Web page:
Figure 3 presents the most common types of manure management on swine farms in the U.S. For more information about manure management system types, see Chapter 9 of the USDA Agricultural Waste Management Field Handbook or visit the Livestock and Poultry Environmental Learning Center’s Manure Collection and Handling Systems site.
Current Use of Anaerobic Digestion Systems
Figure 3. Manure Management Practices on Swine Farms in the U.S., 2018
Covered lagoons are the most popular type of AD system for swine operations, currently processing manure from nearly 400,000 hogs at over 20 AD sites.4 Some of these sites encompass multiple covered lagoons at adjacent farms, which send collected biogas to a centralized location for processing and use.
Complete mix systems are the second most common AD system currently in use for swine manure. There are about 18 of these systems operating in the U.S., accepting manure from around 160,000 head of swine.5 Complete mix systems are primarily located at smaller, single-farm operations in the Midwest.
Covered lagoons and complete mix systems are typically the best AD technologies to treat swine manure because of the dilute nature of flushed swine manure.
Project Development Trends
Over the last few decades, the pork industry has evolved from a predominantly open market system of independent producers who grow and market their own hogs to a model where large companies, often referred to as integrators, provide pigs or breeding stock under a contract to growers who house and manage the pigs.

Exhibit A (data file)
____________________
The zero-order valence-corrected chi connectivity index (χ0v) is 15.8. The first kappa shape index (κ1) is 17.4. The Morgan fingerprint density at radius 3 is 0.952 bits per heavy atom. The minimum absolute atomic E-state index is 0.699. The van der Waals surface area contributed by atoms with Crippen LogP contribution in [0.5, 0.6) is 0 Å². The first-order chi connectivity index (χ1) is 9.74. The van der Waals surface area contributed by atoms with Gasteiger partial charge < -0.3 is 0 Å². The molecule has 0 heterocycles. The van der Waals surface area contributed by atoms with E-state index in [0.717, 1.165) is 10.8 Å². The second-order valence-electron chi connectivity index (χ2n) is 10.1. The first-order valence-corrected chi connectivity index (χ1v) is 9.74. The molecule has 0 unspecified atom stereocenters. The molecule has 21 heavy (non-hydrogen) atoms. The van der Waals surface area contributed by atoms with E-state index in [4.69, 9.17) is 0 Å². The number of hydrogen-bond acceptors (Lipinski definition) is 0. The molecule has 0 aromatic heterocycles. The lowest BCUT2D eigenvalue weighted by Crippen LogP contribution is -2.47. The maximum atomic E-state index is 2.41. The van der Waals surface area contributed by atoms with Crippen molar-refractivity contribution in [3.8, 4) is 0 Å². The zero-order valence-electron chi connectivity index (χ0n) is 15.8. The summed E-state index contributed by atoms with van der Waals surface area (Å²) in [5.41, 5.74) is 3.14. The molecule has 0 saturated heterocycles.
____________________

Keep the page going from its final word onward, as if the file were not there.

Due to the increasingly integrated nature of the industry, most recent AD projects in the swine sector have been developed through partnerships between integrators and project developers, as well as utilities and other stakeholders. For example, Smithfield Foods and Dominion Energy developed a multiple-farm AD project in Utah that began generating renewable natural gas (RNG) at the end of 2020. This project includes a network of 26 individual but adjacent swine farms that raise hogs under contract with Smithfield. Methane captured from covered lagoons is sent to a centralized location, purified, and injected into an existing natural gas distribution system to serve homes, businesses, power plants, and other natural gas consumers. The companies’ joint venture, Align RNG, also has similar projects under development in North Carolina and Virginia. Smithfield has also partnered with Roeslein Alternative Energy on an RNG project in Missouri.
New and existing AD systems across the country are undergoing a distinct shift in biogas use, from electricity generation to RNG production. This is primarily due to economic factors, as discussed below.